Accelerator mass spectrometry with a coupled tandem-linac system

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A coupled system provides higher energies, which allows one to extend AMS to hitherto untouched mass regions. Another important argument is that the complexity, although bothersome for the operation, increases the selectivity of detecting a particular isotope. The higher-energy argument holds for any heavy-ion accelerator which is capable of delivering higher energy than a tandem. The present use of tandem-linac combinations for AMS, rather than cyclotrons, linacs or combinations of these machines, has mainly to do with the fact that this technique was almost exclusively developed around tandem accelerators. Therefore the tandem-linac combination is a natural extension to higher energies. ... continued below

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Pages: 15

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Kutschera, W. January 1, 1984.

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Description

A coupled system provides higher energies, which allows one to extend AMS to hitherto untouched mass regions. Another important argument is that the complexity, although bothersome for the operation, increases the selectivity of detecting a particular isotope. The higher-energy argument holds for any heavy-ion accelerator which is capable of delivering higher energy than a tandem. The present use of tandem-linac combinations for AMS, rather than cyclotrons, linacs or combinations of these machines, has mainly to do with the fact that this technique was almost exclusively developed around tandem accelerators. Therefore the tandem-linac combination is a natural extension to higher energies. The use of negative ions has some particular advantages in suppressing background from unwanted elements that do not form stable negative ions (e.g., N, Mg, Ar). On the other hand, this limits the detection of isotopes to elements which do form negative ions. For particular problems it may therefore be advantageous to use a positive-ion machine. What really matters most for choosing one or the other machine is to what extent the entire accelerator system can be operated in a truly quantiative way from the ion source to the detection system. 20 references, 4 figures.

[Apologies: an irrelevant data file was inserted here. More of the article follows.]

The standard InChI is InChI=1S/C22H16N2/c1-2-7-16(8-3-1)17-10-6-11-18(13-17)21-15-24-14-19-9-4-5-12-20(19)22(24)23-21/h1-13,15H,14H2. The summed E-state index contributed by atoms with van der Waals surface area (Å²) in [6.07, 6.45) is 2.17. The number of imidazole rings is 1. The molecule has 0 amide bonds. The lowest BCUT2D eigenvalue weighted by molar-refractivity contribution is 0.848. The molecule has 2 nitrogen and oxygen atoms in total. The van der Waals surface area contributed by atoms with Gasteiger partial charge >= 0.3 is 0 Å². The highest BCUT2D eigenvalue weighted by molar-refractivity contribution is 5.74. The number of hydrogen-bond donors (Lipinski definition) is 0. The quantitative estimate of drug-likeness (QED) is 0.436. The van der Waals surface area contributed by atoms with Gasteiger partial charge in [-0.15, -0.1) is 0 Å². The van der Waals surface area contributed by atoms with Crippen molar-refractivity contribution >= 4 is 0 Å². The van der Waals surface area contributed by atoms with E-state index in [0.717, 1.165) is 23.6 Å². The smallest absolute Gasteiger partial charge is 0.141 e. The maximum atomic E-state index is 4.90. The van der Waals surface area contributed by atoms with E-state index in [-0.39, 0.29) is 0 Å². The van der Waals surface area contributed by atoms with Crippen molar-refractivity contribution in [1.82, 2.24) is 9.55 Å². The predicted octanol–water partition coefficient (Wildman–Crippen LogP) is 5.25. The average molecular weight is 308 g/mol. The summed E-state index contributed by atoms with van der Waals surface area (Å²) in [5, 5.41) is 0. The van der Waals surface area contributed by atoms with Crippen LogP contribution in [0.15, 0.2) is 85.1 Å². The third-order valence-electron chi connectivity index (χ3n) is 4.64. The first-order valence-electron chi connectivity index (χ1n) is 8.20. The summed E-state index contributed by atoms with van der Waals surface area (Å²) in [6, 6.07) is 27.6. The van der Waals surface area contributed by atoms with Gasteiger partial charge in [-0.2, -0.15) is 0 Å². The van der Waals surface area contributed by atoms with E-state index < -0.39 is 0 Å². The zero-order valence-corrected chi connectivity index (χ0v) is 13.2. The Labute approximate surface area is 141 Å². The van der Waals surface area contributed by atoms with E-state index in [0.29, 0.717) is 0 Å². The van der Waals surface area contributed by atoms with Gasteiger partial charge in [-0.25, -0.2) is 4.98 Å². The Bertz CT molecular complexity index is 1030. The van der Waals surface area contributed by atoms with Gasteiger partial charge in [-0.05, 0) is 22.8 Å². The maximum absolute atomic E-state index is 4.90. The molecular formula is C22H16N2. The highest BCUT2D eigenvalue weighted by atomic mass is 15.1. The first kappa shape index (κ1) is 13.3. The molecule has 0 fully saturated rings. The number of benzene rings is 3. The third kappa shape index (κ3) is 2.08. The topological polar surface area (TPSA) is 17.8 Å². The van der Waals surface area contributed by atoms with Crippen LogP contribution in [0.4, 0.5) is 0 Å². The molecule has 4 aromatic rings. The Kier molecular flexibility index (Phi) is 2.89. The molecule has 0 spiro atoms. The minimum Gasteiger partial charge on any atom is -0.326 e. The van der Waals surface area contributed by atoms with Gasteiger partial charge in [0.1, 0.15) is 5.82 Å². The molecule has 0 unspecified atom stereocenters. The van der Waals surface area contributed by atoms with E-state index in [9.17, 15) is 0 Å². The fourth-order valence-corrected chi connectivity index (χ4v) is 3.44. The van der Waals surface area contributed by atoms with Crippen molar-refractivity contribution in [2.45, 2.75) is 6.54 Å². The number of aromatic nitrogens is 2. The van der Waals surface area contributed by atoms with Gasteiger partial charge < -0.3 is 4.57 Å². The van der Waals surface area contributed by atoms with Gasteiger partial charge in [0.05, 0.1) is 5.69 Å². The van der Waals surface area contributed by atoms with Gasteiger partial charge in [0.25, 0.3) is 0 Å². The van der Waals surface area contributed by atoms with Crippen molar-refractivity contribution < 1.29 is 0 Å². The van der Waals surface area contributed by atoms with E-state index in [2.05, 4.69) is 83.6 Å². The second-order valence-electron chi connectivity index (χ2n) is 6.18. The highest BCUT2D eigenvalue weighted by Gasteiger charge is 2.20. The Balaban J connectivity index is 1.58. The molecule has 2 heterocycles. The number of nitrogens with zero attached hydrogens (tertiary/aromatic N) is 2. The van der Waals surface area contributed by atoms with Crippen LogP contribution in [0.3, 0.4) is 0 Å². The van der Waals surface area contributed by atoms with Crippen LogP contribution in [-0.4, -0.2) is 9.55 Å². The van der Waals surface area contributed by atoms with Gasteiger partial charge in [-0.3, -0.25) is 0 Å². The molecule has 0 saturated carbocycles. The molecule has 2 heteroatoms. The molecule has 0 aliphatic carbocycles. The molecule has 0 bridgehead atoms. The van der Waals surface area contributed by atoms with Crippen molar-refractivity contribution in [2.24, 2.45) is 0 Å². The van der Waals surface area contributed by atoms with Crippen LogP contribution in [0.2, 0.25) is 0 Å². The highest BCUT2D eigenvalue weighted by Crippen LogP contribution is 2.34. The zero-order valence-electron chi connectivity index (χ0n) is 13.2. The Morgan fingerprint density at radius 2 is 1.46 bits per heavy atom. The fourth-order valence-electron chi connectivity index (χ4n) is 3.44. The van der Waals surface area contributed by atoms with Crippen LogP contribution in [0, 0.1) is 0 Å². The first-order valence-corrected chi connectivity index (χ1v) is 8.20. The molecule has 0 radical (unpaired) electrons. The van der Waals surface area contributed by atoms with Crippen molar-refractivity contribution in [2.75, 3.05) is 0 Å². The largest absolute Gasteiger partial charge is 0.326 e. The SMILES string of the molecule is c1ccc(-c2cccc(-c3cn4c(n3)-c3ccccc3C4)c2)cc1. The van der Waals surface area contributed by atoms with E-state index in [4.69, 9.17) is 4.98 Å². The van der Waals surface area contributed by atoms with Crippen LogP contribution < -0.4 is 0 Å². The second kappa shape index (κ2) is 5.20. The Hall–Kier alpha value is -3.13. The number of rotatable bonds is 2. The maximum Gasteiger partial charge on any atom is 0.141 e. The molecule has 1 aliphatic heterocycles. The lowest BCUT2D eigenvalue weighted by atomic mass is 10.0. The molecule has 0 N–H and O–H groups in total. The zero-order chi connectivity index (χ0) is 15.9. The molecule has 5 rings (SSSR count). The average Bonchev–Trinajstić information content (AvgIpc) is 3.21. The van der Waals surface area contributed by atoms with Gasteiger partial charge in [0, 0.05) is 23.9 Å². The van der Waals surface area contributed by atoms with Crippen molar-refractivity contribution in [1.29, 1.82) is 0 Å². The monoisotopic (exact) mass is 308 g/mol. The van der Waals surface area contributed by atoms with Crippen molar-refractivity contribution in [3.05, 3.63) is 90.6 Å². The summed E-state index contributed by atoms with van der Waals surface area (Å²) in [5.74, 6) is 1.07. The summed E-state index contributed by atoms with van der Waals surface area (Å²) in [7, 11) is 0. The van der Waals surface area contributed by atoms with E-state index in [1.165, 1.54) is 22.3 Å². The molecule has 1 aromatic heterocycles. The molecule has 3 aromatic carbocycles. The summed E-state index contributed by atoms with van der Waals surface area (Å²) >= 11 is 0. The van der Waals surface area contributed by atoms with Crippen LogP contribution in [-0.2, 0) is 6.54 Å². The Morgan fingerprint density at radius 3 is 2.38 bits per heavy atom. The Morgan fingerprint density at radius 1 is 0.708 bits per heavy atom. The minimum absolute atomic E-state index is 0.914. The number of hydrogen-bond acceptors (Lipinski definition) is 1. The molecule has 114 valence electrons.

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Pages: 15

Notes

NTIS, PC A02/MF A01.

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  • Symposium of northeastern accelerator personnel, Stony Brook, NY, USA, 15 Oct 1984

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  • Other: DE85007994
  • Report No.: CONF-8410172-7
  • Grant Number: W-31-109-ENG-38
  • Office of Scientific & Technical Information Report Number: 6120468
  • Archival Resource Key: ark:/67531/metadc1113431

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Office of Scientific & Technical Information Technical Reports

Reports, articles and other documents harvested from the Office of Scientific and Technical Information.

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  • January 1, 1984

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  • Feb. 22, 2018, 7:45 p.m.

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  • April 17, 2018, 4:02 p.m.

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Kutschera, W. Accelerator mass spectrometry with a coupled tandem-linac system, article, January 1, 1984; Illinois. (digital.library.unt.edu/ark:/67531/metadc1113431/: accessed August 21, 2018), University of North Texas Libraries, Digital Library, digital.library.unt.edu; crediting UNT Libraries Government Documents Department.